So here is a rule of thumb, if you are operating your machine in cold weather you want lower numbers, for example 10w-30, if you are in a hot climate you may want to run 20w-50. In my own bikes I use a 10w-40 oil year round. In my equipment I use 15w-40. Running 20w-50 oil when it's 20 degrees out will make your machine harder to start, and may even prevent oil getting into those really tight places until the engine warms up. So, if you are running a "heavy" oil in cold weather it is very important that you give your machine time to warm-up before you take off and put a load on it.
Whatever oil you decide on, you should try and stay with the same brand and weight as much as possible and unless your engine is very very very clean inside already avoid using additives that "clean". If there is any built up crud in your engine a cleaning additive can break it loose and that debris can clog an oil passage and lead to catastrophic failure.
Finally, remember to change the oil and filter (if there is one) regularly. Even the best oils will begin to break down over time and become contaminated from the engine with use. The best way to ruin an engine is to ignore the oil.
Riding in the sand can be allot of fun, either going to the Oregon Dunes or just a day at Moses Lake. When riding in the sand there are some things your should keep in mind to keep your ride healthy. Sand has a way of getting into places that it should not be and can cause very serious damage in a short period of time. Here are some tips to keep in mind to get your machine ready for a fun drama-free day.
1) Make sure your air intake system is in good shape and your air filter is well oiled. Sometimes it's easy to ignore those little cracks in your intake tube, a missing hose clamp or small tear in the air filter. It's a good idea to take a very close look at everything from the cylinder head to the air filter. The intake boots are rubber and will get hard and then crack with age and use. Foam air filters are known to start coming apart at the glue seams with age as well. If anything looks suspicious fix it before you go. When I get ready for a sand trip I always clean my air filter and then make sure the sealing ring is either greased or has extra oil.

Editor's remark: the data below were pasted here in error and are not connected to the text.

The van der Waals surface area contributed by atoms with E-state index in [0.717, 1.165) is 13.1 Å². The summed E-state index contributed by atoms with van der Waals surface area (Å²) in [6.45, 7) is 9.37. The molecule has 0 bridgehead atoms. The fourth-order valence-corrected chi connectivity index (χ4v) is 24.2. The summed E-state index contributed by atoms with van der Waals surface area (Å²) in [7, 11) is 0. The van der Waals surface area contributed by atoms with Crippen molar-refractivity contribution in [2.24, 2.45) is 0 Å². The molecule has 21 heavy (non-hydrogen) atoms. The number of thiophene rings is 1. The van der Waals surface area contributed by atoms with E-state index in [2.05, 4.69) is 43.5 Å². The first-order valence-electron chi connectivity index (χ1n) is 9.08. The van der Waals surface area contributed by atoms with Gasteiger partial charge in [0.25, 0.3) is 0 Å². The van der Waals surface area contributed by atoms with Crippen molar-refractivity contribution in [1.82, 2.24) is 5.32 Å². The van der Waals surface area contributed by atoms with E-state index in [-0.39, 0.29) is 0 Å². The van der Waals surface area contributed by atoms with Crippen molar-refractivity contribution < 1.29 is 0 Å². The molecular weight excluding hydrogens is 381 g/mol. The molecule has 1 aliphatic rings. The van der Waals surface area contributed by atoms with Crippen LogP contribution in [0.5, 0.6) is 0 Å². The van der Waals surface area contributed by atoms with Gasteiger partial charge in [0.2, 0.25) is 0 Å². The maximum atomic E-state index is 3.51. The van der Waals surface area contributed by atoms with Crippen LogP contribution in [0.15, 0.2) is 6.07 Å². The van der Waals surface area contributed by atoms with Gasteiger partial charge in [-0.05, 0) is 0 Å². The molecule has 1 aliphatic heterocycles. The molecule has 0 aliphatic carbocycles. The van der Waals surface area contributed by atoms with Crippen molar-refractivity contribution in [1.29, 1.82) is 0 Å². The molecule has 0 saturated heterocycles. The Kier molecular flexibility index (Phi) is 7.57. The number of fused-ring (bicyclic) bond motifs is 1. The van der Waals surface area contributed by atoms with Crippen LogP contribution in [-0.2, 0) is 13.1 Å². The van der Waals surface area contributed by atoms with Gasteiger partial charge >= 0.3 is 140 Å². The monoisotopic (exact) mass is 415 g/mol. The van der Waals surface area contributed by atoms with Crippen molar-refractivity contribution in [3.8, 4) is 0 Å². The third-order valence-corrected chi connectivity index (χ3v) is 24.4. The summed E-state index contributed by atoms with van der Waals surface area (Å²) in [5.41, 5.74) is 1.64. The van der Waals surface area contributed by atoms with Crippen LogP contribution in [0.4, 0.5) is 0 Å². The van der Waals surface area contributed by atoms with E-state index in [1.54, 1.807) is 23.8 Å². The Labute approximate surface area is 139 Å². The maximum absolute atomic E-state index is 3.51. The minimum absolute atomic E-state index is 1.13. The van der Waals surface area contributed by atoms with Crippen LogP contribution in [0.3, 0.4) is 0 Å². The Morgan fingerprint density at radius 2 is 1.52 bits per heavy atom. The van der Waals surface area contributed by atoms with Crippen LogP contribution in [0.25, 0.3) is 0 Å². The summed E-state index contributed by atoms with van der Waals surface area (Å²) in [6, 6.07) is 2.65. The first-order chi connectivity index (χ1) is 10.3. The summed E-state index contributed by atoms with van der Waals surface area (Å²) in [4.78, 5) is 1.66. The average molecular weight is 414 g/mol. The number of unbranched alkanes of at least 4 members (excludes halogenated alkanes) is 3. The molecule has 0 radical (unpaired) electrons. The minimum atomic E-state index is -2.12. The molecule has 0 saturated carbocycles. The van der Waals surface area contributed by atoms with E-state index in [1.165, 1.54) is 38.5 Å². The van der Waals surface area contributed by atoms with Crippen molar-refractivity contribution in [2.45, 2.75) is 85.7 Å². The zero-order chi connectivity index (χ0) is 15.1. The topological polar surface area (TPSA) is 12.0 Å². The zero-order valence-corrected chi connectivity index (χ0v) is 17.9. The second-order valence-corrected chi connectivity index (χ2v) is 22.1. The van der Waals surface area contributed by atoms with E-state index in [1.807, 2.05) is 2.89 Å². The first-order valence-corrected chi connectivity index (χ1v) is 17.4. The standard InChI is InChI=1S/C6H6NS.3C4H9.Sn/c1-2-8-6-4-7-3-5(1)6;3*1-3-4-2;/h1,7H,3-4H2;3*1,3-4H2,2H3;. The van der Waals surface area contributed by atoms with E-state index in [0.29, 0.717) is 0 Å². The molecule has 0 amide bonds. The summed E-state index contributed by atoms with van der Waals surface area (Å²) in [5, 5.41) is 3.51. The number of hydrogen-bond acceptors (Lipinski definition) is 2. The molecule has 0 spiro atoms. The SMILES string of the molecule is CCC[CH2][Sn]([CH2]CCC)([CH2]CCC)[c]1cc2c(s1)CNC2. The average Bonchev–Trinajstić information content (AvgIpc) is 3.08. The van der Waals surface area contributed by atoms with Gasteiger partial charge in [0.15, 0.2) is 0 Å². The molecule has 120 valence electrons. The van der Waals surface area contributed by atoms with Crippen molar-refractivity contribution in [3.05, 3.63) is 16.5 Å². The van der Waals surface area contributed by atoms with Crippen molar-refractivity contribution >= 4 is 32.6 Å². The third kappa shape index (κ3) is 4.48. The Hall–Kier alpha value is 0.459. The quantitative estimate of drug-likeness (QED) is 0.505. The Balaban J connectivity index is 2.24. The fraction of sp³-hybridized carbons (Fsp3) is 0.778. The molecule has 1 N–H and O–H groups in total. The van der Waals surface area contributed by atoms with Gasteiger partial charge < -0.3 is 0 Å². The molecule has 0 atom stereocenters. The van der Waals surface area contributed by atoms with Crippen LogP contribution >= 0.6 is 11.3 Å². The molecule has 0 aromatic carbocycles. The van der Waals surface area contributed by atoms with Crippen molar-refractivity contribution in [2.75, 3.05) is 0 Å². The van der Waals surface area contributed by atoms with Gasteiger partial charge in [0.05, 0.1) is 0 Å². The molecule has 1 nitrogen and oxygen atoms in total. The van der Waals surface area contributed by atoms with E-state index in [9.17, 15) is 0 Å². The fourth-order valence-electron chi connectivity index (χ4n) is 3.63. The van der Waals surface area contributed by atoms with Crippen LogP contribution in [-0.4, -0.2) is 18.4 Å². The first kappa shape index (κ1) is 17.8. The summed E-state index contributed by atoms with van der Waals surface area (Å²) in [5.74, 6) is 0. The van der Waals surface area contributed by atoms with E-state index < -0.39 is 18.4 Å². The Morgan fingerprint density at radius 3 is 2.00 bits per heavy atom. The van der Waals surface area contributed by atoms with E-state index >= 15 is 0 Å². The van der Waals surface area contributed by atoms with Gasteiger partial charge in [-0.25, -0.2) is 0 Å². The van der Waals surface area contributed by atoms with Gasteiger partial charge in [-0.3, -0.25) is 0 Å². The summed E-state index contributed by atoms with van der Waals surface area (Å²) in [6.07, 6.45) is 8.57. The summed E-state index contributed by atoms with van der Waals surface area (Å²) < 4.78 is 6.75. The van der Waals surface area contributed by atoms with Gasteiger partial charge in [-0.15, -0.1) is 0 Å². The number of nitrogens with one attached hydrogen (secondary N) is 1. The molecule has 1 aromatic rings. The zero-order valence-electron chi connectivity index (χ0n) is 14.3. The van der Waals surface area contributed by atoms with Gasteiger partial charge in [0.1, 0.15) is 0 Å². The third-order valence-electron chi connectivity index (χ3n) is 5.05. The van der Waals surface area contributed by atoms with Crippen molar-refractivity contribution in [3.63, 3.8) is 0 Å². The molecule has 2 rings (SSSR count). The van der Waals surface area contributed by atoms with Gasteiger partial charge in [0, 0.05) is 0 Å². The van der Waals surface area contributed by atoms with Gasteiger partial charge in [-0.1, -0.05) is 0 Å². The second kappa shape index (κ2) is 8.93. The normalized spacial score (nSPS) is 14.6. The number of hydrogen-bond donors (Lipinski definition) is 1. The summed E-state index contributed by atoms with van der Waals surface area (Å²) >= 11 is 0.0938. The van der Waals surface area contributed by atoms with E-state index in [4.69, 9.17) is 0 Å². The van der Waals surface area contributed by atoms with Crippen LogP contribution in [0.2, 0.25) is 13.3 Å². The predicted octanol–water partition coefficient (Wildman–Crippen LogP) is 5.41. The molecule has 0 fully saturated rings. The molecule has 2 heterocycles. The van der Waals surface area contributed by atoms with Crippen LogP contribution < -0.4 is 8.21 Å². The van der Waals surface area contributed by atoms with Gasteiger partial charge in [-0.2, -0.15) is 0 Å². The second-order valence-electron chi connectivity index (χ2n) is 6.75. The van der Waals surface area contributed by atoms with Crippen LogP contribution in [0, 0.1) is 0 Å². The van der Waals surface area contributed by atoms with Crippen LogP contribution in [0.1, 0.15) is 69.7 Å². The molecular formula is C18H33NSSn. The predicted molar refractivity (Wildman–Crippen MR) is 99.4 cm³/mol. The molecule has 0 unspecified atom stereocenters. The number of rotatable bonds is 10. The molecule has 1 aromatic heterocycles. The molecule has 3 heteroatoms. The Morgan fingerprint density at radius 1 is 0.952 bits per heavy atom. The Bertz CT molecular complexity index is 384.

2) Clean your chain before you go and either leave it dry or use a non-stick lubrication on it. Believe it or not, using a greasy chain lube can cause premature wear. Not that the lube is bad, but the sand will stick to the chain and grind away at your chain and sprockets.
3) Fix any oil leaks you may have. Any place that sand sticks to your machine the more potential there is for a problem.
4) Check the engine breather tube. Just about every engine has some sort of a breather tube coming out of the top of the engine (usually off the valve cover) and runs down to the bottom of the engine. Some are routed into the air box and some are not. If your breather is one that just goes down to the bottom you should really consider re-routing it. If you have to start your bike and the end of that tube is in the sand (or even water) it can literally suck the sand directly into the top of your engine and cause catastrophic damage (I learned this the hard way).
5) Have clean oil in your machine. Riding in the sand is very hard on your engine, transmission and clutch. Having dirty oil in your bike will only make that worse.
Always remember to keep your bike in good shape and it will take care of you. Also, be sure you know the local laws where you are riding. Many areas have additional requirements for things like flags, ATV cards, alcohol and noise.